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The kindness of people in Zambia and Malawi


The day I decided to leave Livingstone, I undertook the bold gamble of withdrawing money. First I stand in line for an hour to fail front of the Standard Chartered ATM. Then, the ATM of Barclays decided to swallow my card “on user’s recquest”. Why not. They told I should wait two days later for security reasons. I have a few spare dollars in pocket butthere is no way t wait 2 days here. It will take me five hours to get it back and another hour trying 5 other ATM in town to withdraw 200$. Well, it is now too late to leave and I met two other cyclists. This is unusual in Africa.

There was first Bob, I would mention the story in another article, with passages of CIA and government of Zimbabwe.

And then there was Sarah, who cycles from Kenya to South Africa. Ah! I would have liked to know her yesterday when this stupid american girl told me it is impossible to travel to Africa when you are a woman! Of course it is more difficult to travel alone where you are a woman and must take more precautions but it is possible if you really want to. Unfortunately, it is more comfortable to imagine and convince yourself that you can not. I have since discovered this page that lists women traveling alone by bike :

Sarah raises funds for an association that proposes to build a community hall in the biggest slum in Kenya, Mathare. I’ve never understood the principle of raising funds pedaling because in my mind, people might as well give if I do not pedal but I’m probably a little too down to earth on this concept, and Africans, by dint of asking myself the question, had convinced me that I should do something with that. I do not want to support a cause randomly or get involved in a big organization and I was looking for a project in connection with my trip. Without compelling idea in mind, and after 10 seconds talking before her departure, I proposed her to support her project too. If my physical efforts can be used for something…

And I relate it almost shamefully today, the chances of my journey led me to develop my own project that I will mention in a few weeks when I could set up something a little bit more serious than today. So I failed to support it and I can’t do less than to make a little pub in this article if some want to support her in her adventure :

I was cycling the next day towards Lusaka, to cross Zambia and then reach Tanzania. I hesitated until the last moment to make a detour of hundreds of kilometers by Malawi, knowing that I had a rendez-vous with a friend in Tanzania in about two weeks. People are adorable first along the road before to completely change in approach of the capital and especially in the capital. This is a common pattern when you arrive in town, people are often less smiling and more aggressive. I think while taking the road to the east, less traveled, will lead me to discover nicest people and I bifurcate at the last moment towards Chipata. I will not have to regret it. I took an incredible walk in the Zambian countryside in contact with the locals. All have incredible banana on their faces when they saw me and the kids run after me all shouting “How are you!” or rather “Awayou” They don’t even expect no particular answer except that seeing me crying “AWAYU” too, waving my hand or that I organize an improvised candies distribution tour, surrounded by 20 kids raising hands.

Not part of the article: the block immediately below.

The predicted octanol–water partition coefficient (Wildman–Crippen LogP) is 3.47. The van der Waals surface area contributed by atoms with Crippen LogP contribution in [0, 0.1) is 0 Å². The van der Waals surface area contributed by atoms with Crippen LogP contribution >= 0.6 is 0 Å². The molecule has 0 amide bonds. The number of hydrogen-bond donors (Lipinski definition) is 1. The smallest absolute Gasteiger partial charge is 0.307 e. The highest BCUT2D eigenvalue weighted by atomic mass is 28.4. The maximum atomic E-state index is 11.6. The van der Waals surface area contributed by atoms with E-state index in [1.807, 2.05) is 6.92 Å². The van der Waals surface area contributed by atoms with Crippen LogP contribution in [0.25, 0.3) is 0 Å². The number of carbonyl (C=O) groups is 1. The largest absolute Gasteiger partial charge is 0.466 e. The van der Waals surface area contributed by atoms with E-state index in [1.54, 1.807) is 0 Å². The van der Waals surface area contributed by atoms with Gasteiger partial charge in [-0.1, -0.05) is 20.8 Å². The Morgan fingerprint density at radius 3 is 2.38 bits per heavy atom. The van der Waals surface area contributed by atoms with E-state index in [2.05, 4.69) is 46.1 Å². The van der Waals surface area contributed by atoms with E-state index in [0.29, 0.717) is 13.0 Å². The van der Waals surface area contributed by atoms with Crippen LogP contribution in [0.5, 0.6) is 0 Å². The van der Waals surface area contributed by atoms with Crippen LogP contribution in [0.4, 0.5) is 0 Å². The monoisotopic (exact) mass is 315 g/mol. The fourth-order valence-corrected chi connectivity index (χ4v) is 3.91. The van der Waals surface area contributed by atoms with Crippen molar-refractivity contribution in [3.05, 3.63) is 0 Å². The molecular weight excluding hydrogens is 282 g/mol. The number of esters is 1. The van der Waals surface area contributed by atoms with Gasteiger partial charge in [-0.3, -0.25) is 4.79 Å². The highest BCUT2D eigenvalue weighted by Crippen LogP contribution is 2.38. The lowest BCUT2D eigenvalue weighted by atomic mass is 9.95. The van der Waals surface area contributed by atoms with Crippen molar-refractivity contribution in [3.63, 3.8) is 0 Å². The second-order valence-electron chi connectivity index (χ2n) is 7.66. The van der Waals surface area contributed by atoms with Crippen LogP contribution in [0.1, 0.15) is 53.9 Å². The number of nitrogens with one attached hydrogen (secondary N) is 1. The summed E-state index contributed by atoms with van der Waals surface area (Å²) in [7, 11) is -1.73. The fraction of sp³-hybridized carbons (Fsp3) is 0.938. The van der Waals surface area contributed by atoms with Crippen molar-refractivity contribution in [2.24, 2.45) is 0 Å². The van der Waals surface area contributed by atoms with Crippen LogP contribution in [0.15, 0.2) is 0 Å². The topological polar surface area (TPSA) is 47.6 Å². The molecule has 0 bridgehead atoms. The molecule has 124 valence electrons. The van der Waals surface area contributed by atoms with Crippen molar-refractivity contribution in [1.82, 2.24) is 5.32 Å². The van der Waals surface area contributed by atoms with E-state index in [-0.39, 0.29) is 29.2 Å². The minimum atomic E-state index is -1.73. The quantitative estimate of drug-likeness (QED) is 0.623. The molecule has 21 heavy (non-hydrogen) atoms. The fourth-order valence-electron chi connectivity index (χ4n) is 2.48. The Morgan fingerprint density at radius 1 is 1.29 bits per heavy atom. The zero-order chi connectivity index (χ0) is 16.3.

Adults are still not participating in the distribution but are just as happy to scream “Awayou” lustily. Sometimes I don’t greet a group of busy adults talking to each other or working (which is rare). Error! They call me immediately so that I raise my hand! In short, I sometimes feel like Chirac, a former and popular french president, shaking hands everywhere.


Zambians are quite lazy so. The conclusion seems a little rough but I left it to a local farmer. I noticed a much reduced activity up along the road. You don’t distinguish a Thursday from a Sunday, the majority of the people are sitting. The men in a circle under a tree talking and women usually along the road, sitting behind coal firewood for sale. When some work or carry bags on their bikes, we almost want to tell them how they should do in another more effective way. Nothing is thought to save time. So I was doing my comments to a farmer with whom I camped one evening. His answer is relentless: People are lazy! They do what it takes to have enough food every day and stop. They do not think for the future.

Ultimately, this is also how I like them. If they were as excited as in rich western countries, I would certainly take less pleasure in traveling in their country and then it is ultimately the pace they have chosen and their convenience. I wonder sometimes if the concept of progress is made for them. They seem happy in their traditional way of life and their wobbly houses. However, some ask me what to do to live in Europe or like European, imagining that money falls from the sky and my bags are filled with notes. I barely want sometimes to tell them that they should start working hard first as we do, before eventually direct them to the lottery of the US green card, probably easier to get than an European work visa.

If Zambians are quite magic, road landscapes of the east part of Zambia, however, are not really, I expected better. This is far from ugly, but Africa generally offers much better than that.